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List of Trees in the Amazon Rainforest

By Chelsea Hoffman ; Updated September 21, 2017

The largest tropical rain forest in the world, the Amazon rain forest spans across eight countries and is also the world's largest river basin. Also known as Amazonia, the tropical jungle is home to many exotic flora and fauna. Some of the most interesting forms of life in the Amazon rain forest are the selection of trees. From rare and endangered to common tropical growth, the Amazon rain forest is a jungle of discovery that comes to life with the multitude of its trees.

Acioa edulis

Native to the Amazon region of Brazil, Acioa edulis, or Castanha-de-cutia, is a timber tree that produces deep green foliage and vibrant pink blossoms. The blossoms become the fruit of the Acioa edulis, which resemble a type of date fruit. The fruit has many uses from culinary to aromatherapy.

Awarra

Found in the tropical jungles of the Amazon region of Brazil, awarra is a medium-sized palm tree that grows in a cluster-like formation. The fruits produced by awarra are small, deep orange and used for oil production. The centers of the fruits have been used to make wedding rings by the indigenous people of the Amazon rain forest for ages.

Brazil Nut

Referred to in Brazil as "castanha-do-pará," the Brazil nut tree is common throughout the Amazon rain forest and other parts of South America. The massive giant reaches to heights of 160 feet, becoming part of the "canopy" of the Amazon rain forest. Although it is possible to grow a Brazil nut tree on your property, it can take as long as 20 years before it is mature enough to begin producing nuts.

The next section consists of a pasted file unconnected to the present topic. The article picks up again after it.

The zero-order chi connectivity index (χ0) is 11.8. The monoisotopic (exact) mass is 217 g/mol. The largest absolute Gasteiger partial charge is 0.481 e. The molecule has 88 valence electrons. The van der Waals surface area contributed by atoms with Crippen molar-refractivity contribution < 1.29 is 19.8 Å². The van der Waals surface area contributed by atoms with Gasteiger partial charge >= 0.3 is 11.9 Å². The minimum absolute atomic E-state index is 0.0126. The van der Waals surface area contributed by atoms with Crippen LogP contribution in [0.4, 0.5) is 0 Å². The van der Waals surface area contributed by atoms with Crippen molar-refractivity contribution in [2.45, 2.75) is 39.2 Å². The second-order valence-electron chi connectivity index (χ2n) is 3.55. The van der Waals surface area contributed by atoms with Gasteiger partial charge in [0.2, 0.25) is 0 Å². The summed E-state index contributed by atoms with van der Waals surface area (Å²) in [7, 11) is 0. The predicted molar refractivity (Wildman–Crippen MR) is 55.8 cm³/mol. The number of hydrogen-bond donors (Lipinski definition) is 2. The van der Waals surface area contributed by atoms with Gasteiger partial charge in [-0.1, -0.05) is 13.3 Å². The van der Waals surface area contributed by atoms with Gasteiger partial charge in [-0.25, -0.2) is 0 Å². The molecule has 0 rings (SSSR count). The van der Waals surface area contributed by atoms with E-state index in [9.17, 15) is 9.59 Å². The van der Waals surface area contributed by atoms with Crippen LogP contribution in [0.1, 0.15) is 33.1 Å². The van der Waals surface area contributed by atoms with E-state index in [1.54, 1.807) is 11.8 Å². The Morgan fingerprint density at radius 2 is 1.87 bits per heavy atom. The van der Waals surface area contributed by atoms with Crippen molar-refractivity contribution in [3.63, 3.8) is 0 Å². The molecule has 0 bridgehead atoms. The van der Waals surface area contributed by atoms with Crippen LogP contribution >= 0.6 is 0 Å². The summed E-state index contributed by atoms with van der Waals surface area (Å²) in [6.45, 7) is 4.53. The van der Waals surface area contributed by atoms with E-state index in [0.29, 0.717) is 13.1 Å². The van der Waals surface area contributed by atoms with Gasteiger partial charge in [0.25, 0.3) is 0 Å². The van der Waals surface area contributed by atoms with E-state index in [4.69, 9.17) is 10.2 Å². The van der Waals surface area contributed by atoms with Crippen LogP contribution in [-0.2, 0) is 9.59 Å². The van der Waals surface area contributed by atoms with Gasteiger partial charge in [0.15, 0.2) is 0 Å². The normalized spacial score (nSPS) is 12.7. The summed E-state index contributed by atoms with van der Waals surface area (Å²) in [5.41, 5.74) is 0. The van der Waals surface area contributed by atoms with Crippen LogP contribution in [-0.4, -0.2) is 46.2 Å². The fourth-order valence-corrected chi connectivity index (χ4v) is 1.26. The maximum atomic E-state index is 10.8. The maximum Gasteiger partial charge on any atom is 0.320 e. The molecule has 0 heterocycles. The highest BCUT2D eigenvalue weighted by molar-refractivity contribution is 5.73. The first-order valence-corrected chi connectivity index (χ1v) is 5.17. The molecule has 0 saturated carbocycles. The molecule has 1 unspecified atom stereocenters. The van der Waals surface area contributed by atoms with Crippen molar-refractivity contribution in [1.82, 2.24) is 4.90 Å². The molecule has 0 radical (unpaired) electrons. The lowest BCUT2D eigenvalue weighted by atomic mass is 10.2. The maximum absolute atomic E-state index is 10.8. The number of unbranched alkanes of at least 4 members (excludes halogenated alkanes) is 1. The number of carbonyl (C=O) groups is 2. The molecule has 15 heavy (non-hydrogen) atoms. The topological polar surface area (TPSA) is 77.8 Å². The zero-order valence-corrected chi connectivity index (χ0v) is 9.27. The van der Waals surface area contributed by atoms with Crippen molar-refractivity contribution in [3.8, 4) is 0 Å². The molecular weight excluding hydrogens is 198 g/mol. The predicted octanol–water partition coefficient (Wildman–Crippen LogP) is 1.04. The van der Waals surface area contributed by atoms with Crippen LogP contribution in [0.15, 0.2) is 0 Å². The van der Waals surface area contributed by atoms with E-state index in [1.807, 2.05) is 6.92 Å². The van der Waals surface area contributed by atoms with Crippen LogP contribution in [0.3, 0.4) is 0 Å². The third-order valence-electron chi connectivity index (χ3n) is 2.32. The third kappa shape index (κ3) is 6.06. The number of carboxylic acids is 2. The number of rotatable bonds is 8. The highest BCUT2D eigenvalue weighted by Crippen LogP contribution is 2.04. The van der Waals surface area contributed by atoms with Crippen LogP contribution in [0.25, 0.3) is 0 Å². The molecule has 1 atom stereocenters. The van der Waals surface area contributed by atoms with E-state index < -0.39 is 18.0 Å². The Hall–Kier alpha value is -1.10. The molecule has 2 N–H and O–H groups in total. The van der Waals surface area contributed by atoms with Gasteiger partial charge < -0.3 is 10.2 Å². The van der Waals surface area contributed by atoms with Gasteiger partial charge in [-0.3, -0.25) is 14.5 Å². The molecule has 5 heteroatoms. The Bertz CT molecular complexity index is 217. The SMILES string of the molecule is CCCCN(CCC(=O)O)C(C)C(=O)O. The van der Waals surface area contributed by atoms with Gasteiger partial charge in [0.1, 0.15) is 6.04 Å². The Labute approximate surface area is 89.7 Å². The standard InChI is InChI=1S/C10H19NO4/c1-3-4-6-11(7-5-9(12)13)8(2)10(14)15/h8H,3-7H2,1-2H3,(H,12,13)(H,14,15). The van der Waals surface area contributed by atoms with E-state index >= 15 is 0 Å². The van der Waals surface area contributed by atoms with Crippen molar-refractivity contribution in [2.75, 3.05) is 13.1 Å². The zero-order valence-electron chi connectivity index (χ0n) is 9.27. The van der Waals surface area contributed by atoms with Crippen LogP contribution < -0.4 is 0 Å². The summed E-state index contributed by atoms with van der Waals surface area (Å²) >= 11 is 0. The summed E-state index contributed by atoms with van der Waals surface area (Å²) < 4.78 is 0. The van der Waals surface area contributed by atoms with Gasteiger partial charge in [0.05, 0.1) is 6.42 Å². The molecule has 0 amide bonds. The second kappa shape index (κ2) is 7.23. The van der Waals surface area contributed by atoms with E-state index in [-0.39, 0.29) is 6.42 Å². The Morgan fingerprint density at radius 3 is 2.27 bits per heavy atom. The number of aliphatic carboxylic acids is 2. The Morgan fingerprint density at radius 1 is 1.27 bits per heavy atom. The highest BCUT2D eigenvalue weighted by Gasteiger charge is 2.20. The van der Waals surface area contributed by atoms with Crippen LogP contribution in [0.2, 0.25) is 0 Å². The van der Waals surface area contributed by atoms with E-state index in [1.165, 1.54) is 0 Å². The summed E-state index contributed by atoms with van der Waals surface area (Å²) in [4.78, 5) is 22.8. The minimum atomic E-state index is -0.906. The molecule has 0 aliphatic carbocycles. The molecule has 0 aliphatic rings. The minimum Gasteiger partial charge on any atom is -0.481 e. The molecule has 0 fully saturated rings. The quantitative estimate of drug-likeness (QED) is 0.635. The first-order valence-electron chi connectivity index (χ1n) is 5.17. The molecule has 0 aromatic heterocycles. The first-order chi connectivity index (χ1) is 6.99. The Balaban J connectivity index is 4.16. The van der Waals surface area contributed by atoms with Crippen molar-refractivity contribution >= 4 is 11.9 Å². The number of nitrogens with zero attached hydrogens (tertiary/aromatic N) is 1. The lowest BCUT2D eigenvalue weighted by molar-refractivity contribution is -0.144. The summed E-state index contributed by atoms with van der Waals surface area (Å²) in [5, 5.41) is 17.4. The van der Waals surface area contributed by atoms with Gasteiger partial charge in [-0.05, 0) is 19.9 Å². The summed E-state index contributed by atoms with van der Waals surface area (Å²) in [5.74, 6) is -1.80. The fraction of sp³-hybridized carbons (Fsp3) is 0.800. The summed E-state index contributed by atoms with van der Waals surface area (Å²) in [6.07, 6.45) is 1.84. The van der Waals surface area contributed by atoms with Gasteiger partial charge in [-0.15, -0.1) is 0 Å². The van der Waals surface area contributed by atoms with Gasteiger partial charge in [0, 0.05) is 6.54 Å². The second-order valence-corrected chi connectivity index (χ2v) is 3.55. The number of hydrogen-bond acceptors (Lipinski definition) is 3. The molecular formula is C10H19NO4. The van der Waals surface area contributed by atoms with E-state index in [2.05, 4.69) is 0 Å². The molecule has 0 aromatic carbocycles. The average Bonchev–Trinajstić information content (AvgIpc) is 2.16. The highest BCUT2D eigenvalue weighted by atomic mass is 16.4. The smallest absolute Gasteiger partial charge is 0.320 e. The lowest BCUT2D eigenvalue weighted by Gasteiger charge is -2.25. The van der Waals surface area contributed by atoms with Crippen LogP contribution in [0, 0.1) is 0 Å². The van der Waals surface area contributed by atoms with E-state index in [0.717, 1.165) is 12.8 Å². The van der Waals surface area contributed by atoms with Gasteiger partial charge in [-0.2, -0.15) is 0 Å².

Sandbox Tree

The sandbox tree, or Possumwood tree, is a giant tree that can reach up to 100 feet. The leaves of the tree are also massive, growing to as large as two feet in diameter. The sap of the sandbox tree is toxic and has been used by the indigenous people of the Amazon rain forest as poison for arrows. The seed pods are about the size of the palm of a human hand, and resemble pumpkins. They contain several small seeds that burst, with a loud bang, from the pod once it is ripe. The pod is known to burst so violently, that injuries can occur, as the seeds can travel up to 300 feet.

 

About the Author

 

The author of such novels as “Planet Omega” and the romantic drama, “Chloe and Louis,” Chelsea Hoffman devotes her time to writing about a myriad of different topics like gardening, beauty, crafts, cooking and medical research. She's published with Dobegreen.Com, The Daily Glow and other websites, and maintains the site Beauty Made Fresh.